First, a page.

Stay fit! Maintain a healthy body weight. We know this means something different to everyone, but keep in mind that extra fat cells make extra estrogen. Try low impact exercises like swimming or biking. Even spending a few minutes a day in a hot tub or sauna can increase blood flow and burn fat.
Go for a virgin! Limit your alcohol intake (no more than four drinks a week, if that) and help your liver keep blood estrogen levels low.
Try a condom! Taking birth control pills for five years or longer can slightly increase your risk. It might be time to consider other options.
Make a baby! If you’re planning on having babies, try to start early (before your 35th birthday) and breastfeed (if possible). Interrupting consistent estrogen exposure through pregnancy and breastfeeding is a good thing.
Do your HRT homework! Before taking Hormone Replacement Therapy, consider all sides. Recent use of combination HRT has been shown to increase your risk of breast cancer. Long-term use puts you at greater risk.
Get your Vitamin D! Studies have shown Vitamin D helps regulate normal breast cell growth. Plus, there’s a possible link between a low Vitamin D level and a higher risk of breast cancer. The best sources are sun exposure, vitamin D3 supplements and oily fish.
Get outside! Carpets, furniture and building materials can all release unhealthy chemicals so open your windows or–better yet–get outside and enjoy fresh air and natural Vitamin D (see above!).
Go organic! Synthetic chemicals and many pesticides used in food production, processing and packaging end up in food. Choose organic when you can (especially for the “dirty dozen”). If organic is out of your budget, put the “Clean 15″ on your shopping list. Also, wash and peel your fruits and veggies to reduce pesticides.
Buy fresh food! Limit use of canned foods and plastics and get your food from the farm, not the factory. Processed foods are usually full of fat, sugar, salt, fillers and preservatives and fake ingredients. Also, chemicals in the packaging can leach out of the container into your food. Only use plastics with recycling code #1, 2, 4 and 5. Avoid containers with recycling codes #3, 6 and 7.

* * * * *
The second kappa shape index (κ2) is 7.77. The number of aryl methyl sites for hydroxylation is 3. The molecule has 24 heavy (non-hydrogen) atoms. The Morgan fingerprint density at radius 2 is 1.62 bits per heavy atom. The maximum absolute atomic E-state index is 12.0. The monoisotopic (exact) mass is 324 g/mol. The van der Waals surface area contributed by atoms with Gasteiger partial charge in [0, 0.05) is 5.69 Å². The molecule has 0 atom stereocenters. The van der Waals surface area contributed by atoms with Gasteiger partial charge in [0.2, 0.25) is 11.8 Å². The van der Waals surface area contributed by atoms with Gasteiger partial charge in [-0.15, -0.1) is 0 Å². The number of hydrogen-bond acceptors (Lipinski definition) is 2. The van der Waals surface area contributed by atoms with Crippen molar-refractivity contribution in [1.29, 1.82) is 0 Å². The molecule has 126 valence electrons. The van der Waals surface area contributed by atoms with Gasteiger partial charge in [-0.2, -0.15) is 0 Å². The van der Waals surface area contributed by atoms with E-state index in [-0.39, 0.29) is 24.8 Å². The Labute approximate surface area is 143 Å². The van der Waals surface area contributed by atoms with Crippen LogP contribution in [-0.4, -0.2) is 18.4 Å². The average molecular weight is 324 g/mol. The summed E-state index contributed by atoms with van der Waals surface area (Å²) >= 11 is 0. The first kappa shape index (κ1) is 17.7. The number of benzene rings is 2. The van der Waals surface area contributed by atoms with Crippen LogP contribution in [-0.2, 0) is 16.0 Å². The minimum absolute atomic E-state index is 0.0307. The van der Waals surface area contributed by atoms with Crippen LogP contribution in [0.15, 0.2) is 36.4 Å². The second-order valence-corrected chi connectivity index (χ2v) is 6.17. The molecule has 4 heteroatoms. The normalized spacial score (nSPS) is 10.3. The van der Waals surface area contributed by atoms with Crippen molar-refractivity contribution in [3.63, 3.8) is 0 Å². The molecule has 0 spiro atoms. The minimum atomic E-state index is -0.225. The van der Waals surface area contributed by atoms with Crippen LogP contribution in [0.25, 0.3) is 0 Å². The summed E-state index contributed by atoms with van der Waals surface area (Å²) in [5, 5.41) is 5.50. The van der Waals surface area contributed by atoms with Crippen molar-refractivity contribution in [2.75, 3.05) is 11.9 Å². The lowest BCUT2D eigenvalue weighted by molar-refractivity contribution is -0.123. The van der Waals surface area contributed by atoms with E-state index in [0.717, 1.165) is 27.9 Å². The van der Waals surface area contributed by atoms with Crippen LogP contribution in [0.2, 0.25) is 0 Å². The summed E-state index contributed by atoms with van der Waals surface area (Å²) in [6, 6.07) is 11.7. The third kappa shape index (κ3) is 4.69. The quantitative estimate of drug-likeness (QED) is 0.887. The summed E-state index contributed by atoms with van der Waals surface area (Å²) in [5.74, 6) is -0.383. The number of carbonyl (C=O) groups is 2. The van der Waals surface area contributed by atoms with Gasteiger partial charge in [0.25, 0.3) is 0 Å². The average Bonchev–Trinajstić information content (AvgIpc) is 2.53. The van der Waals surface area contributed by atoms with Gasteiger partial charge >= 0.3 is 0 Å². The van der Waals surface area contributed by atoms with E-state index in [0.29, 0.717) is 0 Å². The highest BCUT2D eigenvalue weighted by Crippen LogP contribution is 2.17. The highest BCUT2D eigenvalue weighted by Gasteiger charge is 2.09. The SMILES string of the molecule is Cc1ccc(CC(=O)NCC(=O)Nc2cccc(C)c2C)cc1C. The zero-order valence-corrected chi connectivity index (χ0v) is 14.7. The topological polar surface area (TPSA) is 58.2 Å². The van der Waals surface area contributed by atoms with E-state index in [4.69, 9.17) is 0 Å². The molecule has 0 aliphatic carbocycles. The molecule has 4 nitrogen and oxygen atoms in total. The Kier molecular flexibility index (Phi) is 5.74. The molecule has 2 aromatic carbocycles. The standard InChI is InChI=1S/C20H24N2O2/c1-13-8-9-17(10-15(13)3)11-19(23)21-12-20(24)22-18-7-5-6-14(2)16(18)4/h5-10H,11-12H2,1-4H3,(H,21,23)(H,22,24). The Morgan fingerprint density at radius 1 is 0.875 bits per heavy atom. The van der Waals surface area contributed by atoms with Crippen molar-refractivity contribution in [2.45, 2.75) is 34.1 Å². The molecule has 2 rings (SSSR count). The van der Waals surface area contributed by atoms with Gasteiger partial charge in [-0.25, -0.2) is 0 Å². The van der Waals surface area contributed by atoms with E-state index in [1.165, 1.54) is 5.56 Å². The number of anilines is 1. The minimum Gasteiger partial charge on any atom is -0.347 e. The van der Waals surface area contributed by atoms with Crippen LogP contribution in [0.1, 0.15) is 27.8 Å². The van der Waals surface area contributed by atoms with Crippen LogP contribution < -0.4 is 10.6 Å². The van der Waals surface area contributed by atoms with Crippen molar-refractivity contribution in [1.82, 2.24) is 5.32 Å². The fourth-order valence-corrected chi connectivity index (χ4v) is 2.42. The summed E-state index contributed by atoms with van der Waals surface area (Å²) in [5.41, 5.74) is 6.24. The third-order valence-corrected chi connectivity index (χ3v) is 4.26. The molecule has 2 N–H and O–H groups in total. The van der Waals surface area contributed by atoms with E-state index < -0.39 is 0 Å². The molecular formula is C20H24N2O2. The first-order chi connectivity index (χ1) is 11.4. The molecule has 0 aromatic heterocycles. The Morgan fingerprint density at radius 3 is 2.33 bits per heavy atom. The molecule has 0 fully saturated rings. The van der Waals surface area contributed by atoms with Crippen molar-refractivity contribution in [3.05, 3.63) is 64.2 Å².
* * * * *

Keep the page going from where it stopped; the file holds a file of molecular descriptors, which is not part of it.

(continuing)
Cook and store food safely! Avoid using non-stick pans at high heat and never cook or heat food in plastic because harmful chemicals can be released into your food. Use stainless steel, glass, ceramic and cast iron pots, pans and storage containers.
Get pretty safely! It’s best to buy cosmetics and personal care products that are made without fragrances, hormones and preservatives. Click here to check out Environmental Defence Canada’s “Toxic Ten” to beware of when shopping.
Go “Green” around the house! Use green or organic cleaners and household supplies that are safer for you and better for the environment. Check out www.toxicnation.ca/guides for tips on reducing toxins in your body and home.
Know your family history! Get info about any type of cancer in your blood relatives (mom’s and dad’s side) as well as the age of diagnosis. Share all this info with your doctor and be sure to update them of any new cancer diagnosis within the family.
Know your own history too! Let your doctor know if you received radiation therapy for acne or Hodgkin’s disease as a girl or young woman or if you had a prior breast biopsy, even if the results were non-cancerous.
Be happy! There’s no proven link between stress and breast cancer but reducing it can improve your quality of life. Keep a positive attitude, learn to relax and maintain your emotional health.